When rockets take off or airplanes fly, all of their internal parts move, shake and bend because of various forces. How do you design those parts so they don’t break? Dr. Matt Allen’s structural dynamics research group is working on solutions to these types of problems.
Dr. Allen is an expert in things that move — and he recently experienced a kind of movement himself. Last year he left the University of Wisconsin-Madison to join the faculty of the Brigham Young University mechanical engineering department.
Although vibrations in rockets, airplanes and engines are a big part of Dr. Allen’s research, his discoveries don’t stop there. He helped to invent a device at the University of Wisconsin that uses vibration to sense how much force is in a tendon as someone is walking or running, invaluable knowledge for things like designing shoes, or helping athletes avoid injury.
The new professor is instructing his first BYU class this semester, but Dr. Allen is no stranger to the university. He received his undergraduate degree from the Y in 2001 and met his wife Melissa when she was a masters student studying modern dance. Their two children are now BYU Cougars as well.
“I loved my time teaching students from various backgrounds at the University of Wisconsin, but as I considered all that young members of the church are facing in this day and age, this opportunity to come to BYU and teach in an environment of faith felt really appealing. To be at a school where the eternal well-being of our students comes first is really cool,” Allen said.
As a student here his interest was mostly in thermodynamics and heat transfer. Then Dr. Allen got an undergrad research job developing carbon fiber that absorbs vibration, and the golf club they designed with that carbon fiber still sits in his office.
“That is how I got my start in vibration. Then when I went to grad school and looked at all the projects available, a project on using vibration to detect damage in structures such as bridges caught my attention,” Allen said. “It was kind of love at first sight.”
Dr. Allen advises students trying to figure out their own career path to do the things they love and take classes they enjoy the most.
“Let your likes and dislikes lead you, and often this will work over time to take you to where you want to be.”
Despite the fact that he is a professor, teaching wasn’t in the original plan for Dr. Allen.
“When I was younger, nothing terrified me more than teaching. In high school if you were to ask who was the least likely person to become a teacher, that was me,” Allen shared.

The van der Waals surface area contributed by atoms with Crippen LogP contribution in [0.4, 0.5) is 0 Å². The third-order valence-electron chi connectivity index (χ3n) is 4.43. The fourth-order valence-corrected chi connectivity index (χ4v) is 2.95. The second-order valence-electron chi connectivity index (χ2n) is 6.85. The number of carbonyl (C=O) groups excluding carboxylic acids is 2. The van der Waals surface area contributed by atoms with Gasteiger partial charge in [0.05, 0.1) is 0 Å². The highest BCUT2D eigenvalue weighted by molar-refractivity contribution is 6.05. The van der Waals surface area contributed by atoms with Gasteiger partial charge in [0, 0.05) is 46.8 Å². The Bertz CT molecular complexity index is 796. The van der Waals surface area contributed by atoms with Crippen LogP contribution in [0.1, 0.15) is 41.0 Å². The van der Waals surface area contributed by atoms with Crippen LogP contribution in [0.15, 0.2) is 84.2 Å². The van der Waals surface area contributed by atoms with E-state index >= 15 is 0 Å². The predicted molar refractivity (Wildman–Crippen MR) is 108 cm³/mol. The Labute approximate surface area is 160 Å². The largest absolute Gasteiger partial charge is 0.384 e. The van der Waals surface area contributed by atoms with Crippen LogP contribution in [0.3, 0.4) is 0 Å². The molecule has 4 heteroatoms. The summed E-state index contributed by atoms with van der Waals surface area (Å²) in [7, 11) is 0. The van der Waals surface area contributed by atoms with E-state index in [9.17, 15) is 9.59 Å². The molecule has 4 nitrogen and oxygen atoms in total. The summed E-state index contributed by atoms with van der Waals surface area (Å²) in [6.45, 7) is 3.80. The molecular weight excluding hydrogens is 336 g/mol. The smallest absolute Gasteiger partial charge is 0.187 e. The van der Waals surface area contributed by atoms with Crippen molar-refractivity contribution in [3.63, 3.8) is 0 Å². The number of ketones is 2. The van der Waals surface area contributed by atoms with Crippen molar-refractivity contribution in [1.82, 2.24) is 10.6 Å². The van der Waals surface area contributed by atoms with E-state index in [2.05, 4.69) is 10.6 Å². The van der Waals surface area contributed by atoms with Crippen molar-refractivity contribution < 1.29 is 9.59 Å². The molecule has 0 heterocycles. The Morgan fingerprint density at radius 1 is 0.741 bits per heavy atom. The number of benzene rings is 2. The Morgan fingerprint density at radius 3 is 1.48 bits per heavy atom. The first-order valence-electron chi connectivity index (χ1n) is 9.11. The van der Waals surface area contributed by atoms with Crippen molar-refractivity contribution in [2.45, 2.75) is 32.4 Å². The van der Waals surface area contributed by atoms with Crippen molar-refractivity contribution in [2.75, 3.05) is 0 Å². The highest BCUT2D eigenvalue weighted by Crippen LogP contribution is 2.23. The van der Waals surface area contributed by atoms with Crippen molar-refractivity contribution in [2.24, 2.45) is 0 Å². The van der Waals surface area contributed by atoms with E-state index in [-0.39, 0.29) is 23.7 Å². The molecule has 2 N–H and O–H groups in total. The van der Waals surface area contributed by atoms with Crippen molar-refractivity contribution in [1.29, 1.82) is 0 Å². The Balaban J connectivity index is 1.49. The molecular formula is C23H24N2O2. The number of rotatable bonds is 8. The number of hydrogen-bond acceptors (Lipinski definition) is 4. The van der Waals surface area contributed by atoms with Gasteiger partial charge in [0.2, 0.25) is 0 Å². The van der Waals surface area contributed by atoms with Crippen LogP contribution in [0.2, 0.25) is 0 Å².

A love for teaching didn’t come until he became a gospel doctrine instructor. But even then he still thought he’d go work for a company doing research on airplanes or something similar, until the time came to look at jobs.
“I really loved doing research but I felt that thirty years down the road I might feel a little empty if that's all I did.”
Dr. Allen now tells people he gets paid to grade, because he’d do the rest of the job for free.
“What I like best is trying to make it real for the students and to help them see how this applies in the real world, and give them actual examples of the things we're learning. It is really energizing to be there as the students get to discover some of these amazing things.”
After 20 years in a career that has allowed him to meet all sorts of people and frequently travel to Europe, Dr. Allen has grown to appreciate how many good people there are, and that being in specific engineering research fields creates an international family.
“Sitting around a table after a conference with colleagues from several different countries, or in a faculty meeting with the great people that I worked with at UW-Madison really changed me,” Allen shared. “I learned a lot more from them than I taught them.”
Professor Allen is excited to be back in the mountains where he can hike and ski, and also excited to be back in the classroom teaching at a university near to his heart.
“We as teachers get to be part of students' lives at this really important part of life when they’re making some of the most important decisions of their lives: marriage, career and staying active in the church,” Allen said. “It's really an exciting time to be around all of them, and to try to see what small things we can do to help that go easier and better for them.”
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